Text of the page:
Moore, Basden, Holcroft & Puwanarajah FeaturedDate: 12 May 2011
Sam Holcroft's Edgar and Annabel directed by Turner and DC Moore's The Swan directed by Findlay make up one double-bill with Findlay's production of Prasanna Puwanarajah's Nightwatchman and There Is A War by Tom Basden and directed by Turner making up the other.
Holcroft's Edgar and Annabel paints a picture of a police state in crisis where, in a city not unlike London, a group of freedom fighters attempt to stand up to an Orwellian establishment. Focusing on a young married couple, a story unfolds that brings into question relationships, identities and the very nature of reality itself. Holcroft’s plays include Dancing Bears which formed part of Charged for Clean Break at Soho Theatre and Latitude Festival; While You Lie (Traverse, Edinburgh); Pink, part of the Women, Power and Politics Season at the Tricycle; and Cockroach for the National Theatre of Scotland and the Traverse.
The Swan by DC Moore is set in a decaying pub in South London, with preparations underway for a wake. With only an hour before their guests arrive, a fractured family begin to settle their accounts. Moore’s play examines the ties that hold us together in a multi-cultural society. His credits for the Royal Court include Alaska and the TMA Award-winning The Empire. An Olivier and Evening Standard Award nominee Moore is currently working on an original project for Channel 4 called Jalalabad.
Prasanna Puwanarajah's Nightwatchman focuses on an English Sri Lankan cricketer on the eve of her international debut. Challenging preconceptions of politics, sport and national pride, Abirami finds herself playing for England against Sri Lanka. Billed as "coarse, funny and provocative" the play explores the search for the meaning of home. Puwanarajah’s work as an actor includes Emperor and Galilean, Hamlet and London Assurance for the National; Twelfth Night for the RSC and Thyestes at the Arcola. His writing credits include the short films The Half Light which he also directed, starring David Haig, Henry Goodman and Harry Lloyd, and Clamp and Grind.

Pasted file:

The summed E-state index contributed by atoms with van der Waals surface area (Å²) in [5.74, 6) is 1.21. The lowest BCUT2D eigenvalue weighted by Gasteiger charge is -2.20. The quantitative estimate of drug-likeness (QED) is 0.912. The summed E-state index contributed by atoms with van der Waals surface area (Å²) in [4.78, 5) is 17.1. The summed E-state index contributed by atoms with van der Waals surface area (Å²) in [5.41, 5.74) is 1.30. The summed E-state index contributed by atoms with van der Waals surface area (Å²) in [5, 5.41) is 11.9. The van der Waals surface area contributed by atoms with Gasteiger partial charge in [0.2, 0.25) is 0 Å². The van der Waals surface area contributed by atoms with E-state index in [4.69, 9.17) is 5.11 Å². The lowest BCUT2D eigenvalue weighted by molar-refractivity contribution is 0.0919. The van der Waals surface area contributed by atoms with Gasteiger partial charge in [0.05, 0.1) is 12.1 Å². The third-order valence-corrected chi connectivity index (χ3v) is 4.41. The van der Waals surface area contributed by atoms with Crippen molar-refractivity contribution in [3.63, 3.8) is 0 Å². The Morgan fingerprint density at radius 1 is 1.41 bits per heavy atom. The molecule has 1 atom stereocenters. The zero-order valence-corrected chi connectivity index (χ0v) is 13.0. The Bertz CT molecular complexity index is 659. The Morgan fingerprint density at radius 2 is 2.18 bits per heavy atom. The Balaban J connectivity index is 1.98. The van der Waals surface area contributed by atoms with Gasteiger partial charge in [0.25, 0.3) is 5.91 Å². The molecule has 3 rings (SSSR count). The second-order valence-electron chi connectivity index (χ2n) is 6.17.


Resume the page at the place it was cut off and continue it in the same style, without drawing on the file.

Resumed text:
There Is A War by Tom Basden is a miniature epic with a black comedy edge, set against the backdrop of an unfamiliar war with factions fighting for as long as they can remember. Soldiers, priests and scavengers roam a landscape scorched by years of battle and decay. Anne, a young medical officer, finds herself abandoned and useless, unable to locate the hospital or even the war she was promised. Basden’s plays include Joseph K at The Gate and the Edinburgh Fringe First-winning Party!
Basden won the if.comedy Best Newcomer Award at the Edinburgh Festival for his one-man show Tom Basden Won’t Say Anything which also travelled to the Melbourne Comedy Festival. His television credits include Fresh Meat, The Best, Me and My Monsters, Armstrong and Miller, Party, Brave Young Men and Cowards.